Champions of the Canal: Elkanah Watson and Philip Schuyler
Elkanah Watson (1758-1842)
In 1791, Massachusetts-born Elkanah Watson traveled westward to plot a plausible route for a canal to connect the Hudson with the Great Lakes. Upon his return to Albany, Watson met with General Philip Schuyler, who championed Watson’s proposal in the New York State legislature. Schuyler took Watson’s concept of a western canal and applied it to the Hudson-Lake Champlain corridor, for which Schuyler was the main advocate. The Western Inland Lock & Navigation Company and Northern Inland Lock & Navigation Company were chartered in 1792, with Philip Schuyler as president of both.
Credited by many as the originator of the Erie Canal idea, Watson harbored a long-standing bitterness against DeWitt Clinton, canal surveyor and governor of New York during the canal building era. Clinton claimed that he was the first to conceive of a New York canal system. His name, unlike Watson’s, is inextricably linked to the Erie Canal, snidely called “Clinton’s Ditch” by Horace Greeley.
Philip Schuyler (1733-1804)
The Schuyler “farm at Saratoga”—established in the early 1700s, abandoned, and reoccupied after the French and Indian War by Philip Schuyler in 1760, was located at the junction of the most critical and significant byways of the upper Hudson. The Hudson River, Fish Creek, the Batten Kill, and the old Indian and military trails extending along the banks on the Hudson all meet near present-day Schuylerville. The productive soils of this area were formed at the bottom of an ancient lake and by the alluvial deposits laid down by the Hudson and its tributaries.
Schuyler parlayed the rich natural resources of his farm into an agricultural, light industrial and mercantile empire. Tenant farmers, slaves and indentured artisans and others worked Schuyler’s patent and made him a very wealthy man. Fish Kill (Fish Creek) was dammed to power a flaxseed (linseed) oil mill and a later linen mill. Schuyler’s two sawmills also took advantage of the creek’s waterpower. Herring making their seasonal run up the Hudson were caught, salted and shipped to feed slaves in Jamaica and Antigua. In Schuyler’s general store, both local goods and items bought or traded for in the West Indies and England were available for purchase. The only impediment to increasing his already substantial wealth were the rapids on the Hudson north of Waterford and lack of access to northern markets due to the limitations of the natural flow of the Hudson River.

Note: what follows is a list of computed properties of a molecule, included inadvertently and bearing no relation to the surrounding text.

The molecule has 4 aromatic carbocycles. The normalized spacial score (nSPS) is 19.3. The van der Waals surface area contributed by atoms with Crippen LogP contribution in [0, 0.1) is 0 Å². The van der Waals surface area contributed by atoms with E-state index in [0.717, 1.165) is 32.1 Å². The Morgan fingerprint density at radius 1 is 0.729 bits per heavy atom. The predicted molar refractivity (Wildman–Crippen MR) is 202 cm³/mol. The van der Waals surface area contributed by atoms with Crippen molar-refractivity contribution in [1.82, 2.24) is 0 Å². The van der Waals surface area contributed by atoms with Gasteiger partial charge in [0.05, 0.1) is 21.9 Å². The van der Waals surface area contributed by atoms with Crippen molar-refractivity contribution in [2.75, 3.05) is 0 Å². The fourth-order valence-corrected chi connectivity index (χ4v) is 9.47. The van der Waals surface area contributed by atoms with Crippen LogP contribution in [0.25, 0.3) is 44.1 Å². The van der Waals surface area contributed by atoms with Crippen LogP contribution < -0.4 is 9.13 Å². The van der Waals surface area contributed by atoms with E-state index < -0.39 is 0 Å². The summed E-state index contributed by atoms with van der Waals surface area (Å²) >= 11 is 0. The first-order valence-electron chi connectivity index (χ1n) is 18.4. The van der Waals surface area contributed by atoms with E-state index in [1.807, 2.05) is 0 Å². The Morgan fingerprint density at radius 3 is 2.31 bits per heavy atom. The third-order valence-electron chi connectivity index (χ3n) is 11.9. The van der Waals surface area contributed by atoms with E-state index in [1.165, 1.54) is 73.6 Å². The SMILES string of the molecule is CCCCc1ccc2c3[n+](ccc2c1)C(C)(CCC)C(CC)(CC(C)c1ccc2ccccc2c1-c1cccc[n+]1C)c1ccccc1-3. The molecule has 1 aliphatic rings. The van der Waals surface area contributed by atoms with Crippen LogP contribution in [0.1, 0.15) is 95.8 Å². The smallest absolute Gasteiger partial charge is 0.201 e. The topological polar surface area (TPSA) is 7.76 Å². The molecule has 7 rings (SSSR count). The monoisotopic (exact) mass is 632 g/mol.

Schuyler traveled to England in 1760, where he witnessed the English canal system in operation. Schuyler advocated for a canal connecting the Hudson and Lake Champlain, and for a canal to connect the Hudson with the Great Lakes, as proposed by Elkanah Watson. He served as president of both the Western and Northern Inland Lock & Navigation Companies, charted in 1792. The Western Company constructed a series of dams, locks, and short canal segments along the Mohawk River and across the drainage divide at Rome, allowing bateau and durham boats to carry cargo from Schenectady to the Oneida Lake, the Finger Lakes, and Lake Ontario. Despite Schuyler’s land holdings and personal interest in the Upper Hudson Valley, the Northern Company accomplished far less. The Champlain Canal would be another three decades in the making.